• Save as otherwise provided in sub-section (1), the depository being a registered owner shall not have any voting rights or any other rights in respect of securities held by it.
  • The beneficial owner shall be entitled to all the rights and benefits and be subjected to all the liabilities in respect of his securities held by a depository.
  • Bank’s in the given case acting as beneficial owners should rightfully be indemnified by the NSDL against the loses.
  • Passing of ‘ex parte ad interim’ order also holds no water as it can be passed only on the urgent grounds and in the above case, NSDL passed an order directing the transfer of shares to 83,000 Demat accounts without any occurrence of status quo.
  • There should be a shred of evidence for prima facie finding of unfair trade practices and manipulative intent. Passing a restraint order which virtually puts a stoppage on right to trade based on the needle of suspicion is harsh and unwarranted,” SAT said.
  • An ex-parte interim order may be made when there is an urgency. As held in Liberty Oil Mills & Ors. vs. Union of India & Ors [AIR (1984) SC 1271] the urgency must be infused by a host of circumstances, viz. large scale misuse and attempts to monopolise or corner the market. In the said decision, the Supreme Court further held that the regulatory agency must move quickly to curb further mischief and to take action immediately to instill and restore confidence in the capital market.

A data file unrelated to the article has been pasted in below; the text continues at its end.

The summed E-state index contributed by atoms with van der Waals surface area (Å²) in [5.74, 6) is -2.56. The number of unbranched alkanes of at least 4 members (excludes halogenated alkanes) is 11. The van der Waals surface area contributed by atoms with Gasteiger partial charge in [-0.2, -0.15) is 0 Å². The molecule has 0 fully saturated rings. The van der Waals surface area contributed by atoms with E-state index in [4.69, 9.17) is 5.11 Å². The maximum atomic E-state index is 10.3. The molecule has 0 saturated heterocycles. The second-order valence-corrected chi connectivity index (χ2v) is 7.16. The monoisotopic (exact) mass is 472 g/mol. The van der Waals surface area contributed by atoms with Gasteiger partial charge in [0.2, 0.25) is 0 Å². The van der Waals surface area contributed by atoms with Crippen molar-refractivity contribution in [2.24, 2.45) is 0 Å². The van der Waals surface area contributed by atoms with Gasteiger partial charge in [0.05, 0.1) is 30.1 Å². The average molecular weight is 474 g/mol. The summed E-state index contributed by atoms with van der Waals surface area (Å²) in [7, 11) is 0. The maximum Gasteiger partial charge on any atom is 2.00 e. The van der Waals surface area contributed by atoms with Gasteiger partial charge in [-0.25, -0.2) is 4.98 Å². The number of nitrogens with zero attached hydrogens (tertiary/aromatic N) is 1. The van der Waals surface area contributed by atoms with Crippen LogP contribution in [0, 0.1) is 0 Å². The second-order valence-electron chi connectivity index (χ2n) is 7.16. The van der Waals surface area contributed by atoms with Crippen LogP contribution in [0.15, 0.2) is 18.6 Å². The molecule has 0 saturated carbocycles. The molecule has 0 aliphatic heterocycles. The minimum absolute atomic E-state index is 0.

Due to the misuse of client’s securities amounting to Rs 2800 crore, Karvy is barred from adding on to new clients as per the latest order by SEBI on 22nd November. National Securities Depository Limited transferred Rs 2013 crore in 90% of the accounts of clients listed with Karvy. Lenders- ICICI Bank, HDFC Bank, IndusInd Bank, Bajaj Finance Ltd have already filed for an appeal in Securities Appellate Tribunal (SAT) and wait for the decision on 12th December 2019. Order by SAT will take into consideration various facts in mind like Due Diligence, Ex Parte order given by SEBI violating principles of natural justice and whether the lenders should be reimbursed for the losses suffered?

[1] As seen at retrieved on 8th December 2019, 3 pm.

[2] As seen on retrieved on 9th December 2019, 12:56 pm.

[3] Ibid.


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  1. Hudaf says:

    Very logical position. NSDL should have validated the ownership of the shares in the account before registering the pledge – by registering the pledge,
    NSDL has taken responsibility of ensuring that it honor the rights of the lenders to invoke the pledge.

    By failing to ask the pledgees to remove the pledge prior to transferring the shares, NSDL has violated it’s own rules –

    Hence SEBI should not just order it compensate all impacted parties but also penalize the NSDL management

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January 2021